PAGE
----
Instead of looking ONLY at cutting the benefits being paid to present and future retirees, committee members need to look at WHY more and more state employees are retiring at 25 years instead of 30 or 35 years, and thus causing the number of PERS retirees to increase by over 50% the past 10 years. A big part of the reason for the PERS problem is the ongoing salary situation for Mississippi's public employees. Mississippi's public employees are 49th or 50th in salaries, lowest in the country.

To compound the low salary problem, Mississippi State workers get no annual COLA and, based on PERS own figures for average salary, salary increases averaged around 1% per year, while inflation averaged a bit over 3.5% per year. In other words, the purchasing power of the average state employee's paycheck has been steadily declining. Why, you might ask, all this talk about salaries when the topic is PERS....because many seasoned and well-experienced state employees quickly leave state employment upon achieving 25 years of service. They go to work in the private sector for salaries that are 30% to 100% higher. But, when they leave, they not only get a higher paycheck, but they also start collecting that PERS retirement check and the annual PERS COLA, something far better than they ever received as full-time state employees.

Low salaries have multiple bad consequences for the PERS budget and the General budget for the state. Experienced employees often leave at 25 years creating gaps that have to be filled by new hires or much higher-cost contractors, and trying to fill that retiree's vacant position with a qualified replacement is nearly impossible with the low salaries that the state of Mississippi is offering. Because that retiree left for a higher salary outside of state employment, PERS will have to pay retirement check and the COLA for 10 to 20 more years than they would have if that employee had stayed on to work for the state for 30 or 35 years.

This doesn't begin to touch the outrageous cost of professional service contracting that is made necessary by the steady exodus of the state's professional staffers (many tens of millions). Ironically, many of the professionals contracted by the state are PERS retirees. Of course, they are often being paid 50% to 100% more than they were paid while they were state employees. If you doubt this, check into the professional engineering services contracted by MDOT. The companies being contracted by MDOT are filled with retired MDOT engineers.

Here's a question that the committee needs to consider....How much would the state and PERS save if MDOT had paid those engineers a better salary and kept them from retiring from state employment?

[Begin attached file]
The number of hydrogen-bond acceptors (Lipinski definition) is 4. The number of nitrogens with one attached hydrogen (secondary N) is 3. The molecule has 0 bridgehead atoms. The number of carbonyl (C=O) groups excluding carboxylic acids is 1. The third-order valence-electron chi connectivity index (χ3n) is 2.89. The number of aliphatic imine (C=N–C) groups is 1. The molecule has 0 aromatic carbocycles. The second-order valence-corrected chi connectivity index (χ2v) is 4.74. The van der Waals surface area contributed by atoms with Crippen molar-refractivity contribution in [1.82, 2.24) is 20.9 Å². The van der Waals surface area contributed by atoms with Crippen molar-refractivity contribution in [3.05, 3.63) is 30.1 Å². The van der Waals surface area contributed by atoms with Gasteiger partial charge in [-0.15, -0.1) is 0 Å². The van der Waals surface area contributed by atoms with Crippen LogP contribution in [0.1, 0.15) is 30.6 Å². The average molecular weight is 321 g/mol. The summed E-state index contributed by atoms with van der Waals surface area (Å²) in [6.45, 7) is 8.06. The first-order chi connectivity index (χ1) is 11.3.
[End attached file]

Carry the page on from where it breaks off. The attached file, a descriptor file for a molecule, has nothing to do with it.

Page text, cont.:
Article Comment newsjunkie commented at 10/13/2011 9:28:00 PM:

jackt, all that just made too much sense. When they saw that folks were leaving state employment after 25 years and finding greener pastures in retirement, Haley made retirement start at 30 years and cut their pay. He and the legislature don't want the seasoned state employees to stay, but they don't want to pay them when they go, either. And btw, why do politicians get retirement anyway?


Article Comment jackt commented at 10/14/2011 1:03:00 AM:

Barbour said he wants to protect the retirement system and its funding. OK, I'll take hime at his word and give him the benefit of the doubt on that. Several things he writes in the article are true and make sense. But other things he says would mean pulling the rug out from under employees who have tolerated extremely low pay for a third of their lives.

For Barbour's appointed commission to be considered as valid, they must consider the impact on PERS of the outrageously low salaries paid to state employees as a big reason that the number of retirees has ballooned over 50% the past 10 years. That big increase in the number of retirees has been a huge source of the strain on the PERS. It's a simple fact that low salaries are motivating many state employees to leave state employment so they can start collecting a decent paycheck for what they do PLUS receive their retirement check and COLA from PERS at the same time. The cost, to Mississippi taxpayers, for keeping those salaries so low is HUGE! Case in point, the State of Mississippi's use of expensive personal service contracting has exploded the past few years. And those contractors don't come cheap. Just ask one of the biggest users of professional service contractors, MDOT. And the state's added cost of inexperienced new hires is far more than just a salary. For some positions, it takes years to become proficient. Many of the young new hires coming in quickly learn that the rare pay increases with the State are ridiculously small and they leave once they realize how bad their prospects for decent pay really are. It's hard enough to hire and retain qualified people with those low salaries. Cutting the one bright spot of the pay equation, the PERS benefits, will make the state's hiring even more difficult than it already is.

As for the politicians, I believe they should be able to contribute and participate in PERS. But their retirement system shouldn't be set up to be so much more lucrative than what average state employees receive. Simply put, it's not right.


Article Comment mississippian commented at 11/4/2011 1:02:00 PM:

PERS should stand on its own. Taxpayers should not be placing one cent into the system. State employees can elect to enroll in it or some other type of 401K. But as a taxpayer, state employees are not contributing to my retirement, so why should I contribute to theirs?